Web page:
Trump's Supporters Still Downplaying Remarks From 2005 Video

Melania Trump's dismissal of her husband's comments from a 2005 videotape as "boy talk" is the latest effort by Donald Trump's campaign to minimize the damage caused to his bid for the presidency.

In an interview with CNN's Anderson Cooper on Monday, Melania Trump said she had never heard her husband use that kind of language and defended his remarks.

"I heard many different stuff - boys' talk," she said. "The boys, that the way they talk when they grow up and they want to sometimes show each other, oh, this and that and talking about the girls."

"Sometimes I said, I have two boys at home. I have my young son, and I have my husband. So, but, I know how some men talk, and that's how I saw it," she added.

It has been nearly two weeks since video of Donald Trump bragging to then-"Access Hollywood" host Billy Bush about how he can do "anything" to women because he's "a star" was leaked to The Washington Post.

Trump apologized after the release of the video, calling his comments "locker room talk." During his second debate with Hillary Clinton, he expressed regret for his choice of words.

"Yes, I'm very embarrassed by it," he told Cooper, a co-moderator of the debate.

However, several women have since come forward, accusing the Republican nominee of groping and sexually assaulting them. He has adamantly denied these allegations.

Former New York Mayor Rudy Giuliani, a Trump advocate, has dismissed the tape, arguing that Trump's new role has changed him.

"That was then, and this is now," Giuliani said in an Oct. 9 appearance on ABC's "This Week."

The same day on CNN's "State of the Union," Giuliani characterized the Trump of 2005 as "an entertainment star and the star of 'The Apprentice'" and questioned why so many observers felt entitled to judge him.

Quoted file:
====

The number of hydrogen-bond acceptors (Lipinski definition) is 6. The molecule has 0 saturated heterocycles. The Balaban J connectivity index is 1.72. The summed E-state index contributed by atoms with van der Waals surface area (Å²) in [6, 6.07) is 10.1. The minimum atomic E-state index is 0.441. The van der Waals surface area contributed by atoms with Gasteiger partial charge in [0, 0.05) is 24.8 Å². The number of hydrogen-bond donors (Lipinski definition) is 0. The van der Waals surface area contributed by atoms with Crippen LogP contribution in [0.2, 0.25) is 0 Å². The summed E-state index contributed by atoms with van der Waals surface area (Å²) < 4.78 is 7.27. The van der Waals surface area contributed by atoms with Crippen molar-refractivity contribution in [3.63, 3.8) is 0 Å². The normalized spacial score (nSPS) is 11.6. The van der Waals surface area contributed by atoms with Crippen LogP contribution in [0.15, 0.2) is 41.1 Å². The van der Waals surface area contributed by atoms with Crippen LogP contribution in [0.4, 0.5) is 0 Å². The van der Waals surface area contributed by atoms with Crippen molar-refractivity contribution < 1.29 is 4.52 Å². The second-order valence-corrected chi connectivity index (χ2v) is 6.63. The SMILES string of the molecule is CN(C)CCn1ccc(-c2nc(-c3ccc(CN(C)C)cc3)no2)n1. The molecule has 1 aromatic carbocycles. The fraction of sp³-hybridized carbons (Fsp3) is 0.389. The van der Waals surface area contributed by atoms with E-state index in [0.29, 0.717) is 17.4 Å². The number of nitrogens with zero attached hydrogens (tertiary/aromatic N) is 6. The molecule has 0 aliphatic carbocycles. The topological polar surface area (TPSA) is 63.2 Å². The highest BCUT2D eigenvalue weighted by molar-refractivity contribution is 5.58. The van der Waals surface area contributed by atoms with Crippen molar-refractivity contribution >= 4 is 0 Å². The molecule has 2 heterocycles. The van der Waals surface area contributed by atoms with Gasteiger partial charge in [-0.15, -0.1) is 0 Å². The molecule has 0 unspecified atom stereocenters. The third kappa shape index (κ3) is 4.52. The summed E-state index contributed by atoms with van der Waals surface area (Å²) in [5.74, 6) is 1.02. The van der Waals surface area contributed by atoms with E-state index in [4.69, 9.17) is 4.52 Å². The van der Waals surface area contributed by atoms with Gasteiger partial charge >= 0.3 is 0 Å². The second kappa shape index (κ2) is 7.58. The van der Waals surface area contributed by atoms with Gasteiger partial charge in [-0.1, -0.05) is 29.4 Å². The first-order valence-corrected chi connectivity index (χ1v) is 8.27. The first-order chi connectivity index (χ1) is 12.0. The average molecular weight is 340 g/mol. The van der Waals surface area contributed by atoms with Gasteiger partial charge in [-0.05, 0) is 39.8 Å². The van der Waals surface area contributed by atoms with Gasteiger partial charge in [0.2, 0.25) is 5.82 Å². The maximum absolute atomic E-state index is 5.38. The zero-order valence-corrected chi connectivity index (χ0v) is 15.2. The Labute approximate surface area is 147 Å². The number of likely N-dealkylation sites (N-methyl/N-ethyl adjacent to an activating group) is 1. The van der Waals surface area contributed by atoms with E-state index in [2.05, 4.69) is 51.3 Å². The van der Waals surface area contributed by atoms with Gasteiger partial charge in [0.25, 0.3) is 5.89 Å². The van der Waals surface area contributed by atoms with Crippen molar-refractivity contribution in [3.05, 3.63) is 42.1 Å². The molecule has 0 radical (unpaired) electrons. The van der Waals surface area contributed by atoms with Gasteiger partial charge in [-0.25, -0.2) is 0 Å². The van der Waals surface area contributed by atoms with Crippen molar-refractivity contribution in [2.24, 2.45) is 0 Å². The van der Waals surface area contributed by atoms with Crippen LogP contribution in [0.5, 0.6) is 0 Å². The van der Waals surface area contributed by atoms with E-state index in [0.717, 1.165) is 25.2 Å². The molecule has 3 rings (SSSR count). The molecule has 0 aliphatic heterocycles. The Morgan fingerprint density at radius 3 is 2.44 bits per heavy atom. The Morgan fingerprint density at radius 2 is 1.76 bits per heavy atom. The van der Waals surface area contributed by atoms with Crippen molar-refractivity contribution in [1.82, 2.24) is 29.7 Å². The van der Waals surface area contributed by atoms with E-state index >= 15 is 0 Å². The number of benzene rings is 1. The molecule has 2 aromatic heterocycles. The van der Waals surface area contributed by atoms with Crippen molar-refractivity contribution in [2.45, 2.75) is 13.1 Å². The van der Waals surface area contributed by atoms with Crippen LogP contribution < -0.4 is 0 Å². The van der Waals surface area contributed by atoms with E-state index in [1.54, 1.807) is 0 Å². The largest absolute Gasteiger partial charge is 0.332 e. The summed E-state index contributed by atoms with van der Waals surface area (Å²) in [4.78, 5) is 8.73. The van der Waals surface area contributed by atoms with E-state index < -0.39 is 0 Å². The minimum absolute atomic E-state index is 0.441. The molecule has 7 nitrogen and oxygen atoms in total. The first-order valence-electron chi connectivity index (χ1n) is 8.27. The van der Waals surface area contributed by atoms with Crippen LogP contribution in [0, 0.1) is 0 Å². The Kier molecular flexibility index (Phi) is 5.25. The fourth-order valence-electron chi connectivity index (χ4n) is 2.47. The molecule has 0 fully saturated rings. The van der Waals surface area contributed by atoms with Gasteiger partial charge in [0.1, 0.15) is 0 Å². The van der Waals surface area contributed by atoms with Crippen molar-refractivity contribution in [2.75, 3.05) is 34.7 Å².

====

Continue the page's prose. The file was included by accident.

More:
"And gosh almighty, you know, he who hasn't sin throw the first stone here," said Giuliani. "But the fact is that men, at times, talk like that, not all men, but men do."

Trump's son Eric Trump acknowledged in a radio interview with KNUS in Denver that the comments were "unacceptable" but added the oft-repeated caveat that it could be classified as "locker room banter" and "two alpha guys in a thing."

"It was two alpha guys in a room talking, and listen, it wasn't right," said Eric Trump.

Ben Carson, a former Republican presidential candidate and now a Donald Trump adviser, said on CNN on Oct. 11 that the 2005 comments were "abominable ... but let's move on."

"Call it whatever you need to call it to make it feel good to you," Carson said. "That kind of banter goes around all the time. Is it the right kind of thing to do? Absolutely not."

While working the spin room after the second Clinton-Trump debate, Sen. Jeff Sessions of Alabama, a Trump foreign policy adviser, told The Weekly Standard that Trump's comments were "very improper language, and he's acknowledged that."

But when asked how he would characterize the behavior that Trump can be heard talking about in the video, Sessions responded, "I don't characterize that as sexual assault. I think that's a stretch."

A spokesman for the senator issued a statement saying Sessions had confused the content of the video with the question posed by the reporter.

"The Weekly Standard's characterization of comments I made following Sunday's presidential debate is completely inaccurate," read the statement. "My hesitation was based solely on confusion of the contents of the 2005 tape and the hypothetical posed by the reporter, which was asked in a chaotic post-debate environment. I regret that it resulted in an inaccurate article that misrepresented my views."
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